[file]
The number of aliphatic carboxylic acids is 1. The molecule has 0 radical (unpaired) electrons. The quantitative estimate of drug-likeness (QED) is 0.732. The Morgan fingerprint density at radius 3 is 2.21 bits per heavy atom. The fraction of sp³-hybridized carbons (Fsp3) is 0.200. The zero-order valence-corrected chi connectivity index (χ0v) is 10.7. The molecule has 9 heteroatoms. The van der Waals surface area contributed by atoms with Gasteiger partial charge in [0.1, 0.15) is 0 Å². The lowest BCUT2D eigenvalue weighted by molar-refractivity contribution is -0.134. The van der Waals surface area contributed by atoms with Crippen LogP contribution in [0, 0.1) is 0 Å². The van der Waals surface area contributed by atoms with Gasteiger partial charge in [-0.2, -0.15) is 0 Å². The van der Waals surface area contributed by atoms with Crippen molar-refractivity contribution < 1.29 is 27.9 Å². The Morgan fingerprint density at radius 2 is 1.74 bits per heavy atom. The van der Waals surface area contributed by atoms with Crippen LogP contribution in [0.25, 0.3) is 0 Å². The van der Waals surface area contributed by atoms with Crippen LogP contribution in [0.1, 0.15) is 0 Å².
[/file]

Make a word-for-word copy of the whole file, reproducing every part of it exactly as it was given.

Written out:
The number of aliphatic carboxylic acids is 1. The molecule has 0 radical (unpaired) electrons. The quantitative estimate of drug-likeness (QED) is 0.732. The Morgan fingerprint density at radius 3 is 2.21 bits per heavy atom. The fraction of sp³-hybridized carbons (Fsp3) is 0.200. The zero-order valence-corrected chi connectivity index (χ0v) is 10.7. The molecule has 9 heteroatoms. The van der Waals surface area contributed by atoms with Gasteiger partial charge in [0.1, 0.15) is 0 Å². The lowest BCUT2D eigenvalue weighted by molar-refractivity contribution is -0.134. The van der Waals surface area contributed by atoms with Crippen LogP contribution in [0, 0.1) is 0 Å². The van der Waals surface area contributed by atoms with Gasteiger partial charge in [-0.2, -0.15) is 0 Å². The van der Waals surface area contributed by atoms with Crippen molar-refractivity contribution < 1.29 is 27.9 Å². The Morgan fingerprint density at radius 2 is 1.74 bits per heavy atom. The van der Waals surface area contributed by atoms with Crippen LogP contribution in [0.25, 0.3) is 0 Å². The van der Waals surface area contributed by atoms with Crippen LogP contribution in [0.1, 0.15) is 0 Å².